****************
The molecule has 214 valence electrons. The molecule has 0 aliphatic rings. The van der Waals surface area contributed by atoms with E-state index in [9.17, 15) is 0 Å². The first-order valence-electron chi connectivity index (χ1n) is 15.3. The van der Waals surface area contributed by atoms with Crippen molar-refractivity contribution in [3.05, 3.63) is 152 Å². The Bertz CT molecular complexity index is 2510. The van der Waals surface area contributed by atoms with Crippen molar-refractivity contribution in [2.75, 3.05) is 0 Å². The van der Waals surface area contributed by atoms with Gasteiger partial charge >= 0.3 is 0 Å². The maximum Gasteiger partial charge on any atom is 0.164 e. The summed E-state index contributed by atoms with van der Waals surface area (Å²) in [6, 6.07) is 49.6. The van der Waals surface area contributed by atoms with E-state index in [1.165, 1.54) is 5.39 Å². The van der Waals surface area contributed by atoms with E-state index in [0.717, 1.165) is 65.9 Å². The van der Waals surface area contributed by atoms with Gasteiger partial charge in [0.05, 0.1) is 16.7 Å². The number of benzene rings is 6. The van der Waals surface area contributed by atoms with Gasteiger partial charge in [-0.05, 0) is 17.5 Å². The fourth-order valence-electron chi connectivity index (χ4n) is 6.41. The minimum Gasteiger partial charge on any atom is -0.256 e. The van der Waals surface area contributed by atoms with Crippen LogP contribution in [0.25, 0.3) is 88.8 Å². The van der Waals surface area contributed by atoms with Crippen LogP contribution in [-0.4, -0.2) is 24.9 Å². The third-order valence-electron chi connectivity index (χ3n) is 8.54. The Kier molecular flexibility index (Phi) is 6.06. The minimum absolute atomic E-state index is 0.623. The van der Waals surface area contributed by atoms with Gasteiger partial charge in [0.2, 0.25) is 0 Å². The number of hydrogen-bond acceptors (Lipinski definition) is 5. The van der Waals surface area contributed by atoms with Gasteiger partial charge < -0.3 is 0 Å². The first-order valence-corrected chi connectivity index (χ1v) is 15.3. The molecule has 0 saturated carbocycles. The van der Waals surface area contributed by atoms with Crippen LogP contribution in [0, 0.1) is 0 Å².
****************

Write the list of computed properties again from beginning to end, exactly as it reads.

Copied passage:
The molecule has 214 valence electrons. The molecule has 0 aliphatic rings. The van der Waals surface area contributed by atoms with E-state index in [9.17, 15) is 0 Å². The first-order valence-electron chi connectivity index (χ1n) is 15.3. The van der Waals surface area contributed by atoms with Crippen molar-refractivity contribution in [3.05, 3.63) is 152 Å². The Bertz CT molecular complexity index is 2510. The van der Waals surface area contributed by atoms with Crippen molar-refractivity contribution in [2.75, 3.05) is 0 Å². The van der Waals surface area contributed by atoms with Gasteiger partial charge >= 0.3 is 0 Å². The maximum Gasteiger partial charge on any atom is 0.164 e. The summed E-state index contributed by atoms with van der Waals surface area (Å²) in [6, 6.07) is 49.6. The van der Waals surface area contributed by atoms with E-state index in [1.165, 1.54) is 5.39 Å². The van der Waals surface area contributed by atoms with E-state index in [0.717, 1.165) is 65.9 Å². The van der Waals surface area contributed by atoms with Gasteiger partial charge in [0.05, 0.1) is 16.7 Å². The number of benzene rings is 6. The van der Waals surface area contributed by atoms with Gasteiger partial charge in [-0.05, 0) is 17.5 Å². The fourth-order valence-electron chi connectivity index (χ4n) is 6.41. The minimum Gasteiger partial charge on any atom is -0.256 e. The van der Waals surface area contributed by atoms with Crippen LogP contribution in [0.25, 0.3) is 88.8 Å². The van der Waals surface area contributed by atoms with Crippen LogP contribution in [-0.4, -0.2) is 24.9 Å². The third-order valence-electron chi connectivity index (χ3n) is 8.54. The Kier molecular flexibility index (Phi) is 6.06. The minimum absolute atomic E-state index is 0.623. The van der Waals surface area contributed by atoms with Gasteiger partial charge in [0.2, 0.25) is 0 Å². The number of hydrogen-bond acceptors (Lipinski definition) is 5. The van der Waals surface area contributed by atoms with Gasteiger partial charge < -0.3 is 0 Å². The first-order valence-corrected chi connectivity index (χ1v) is 15.3. The molecule has 0 saturated carbocycles. The van der Waals surface area contributed by atoms with Crippen LogP contribution in [0, 0.1) is 0 Å².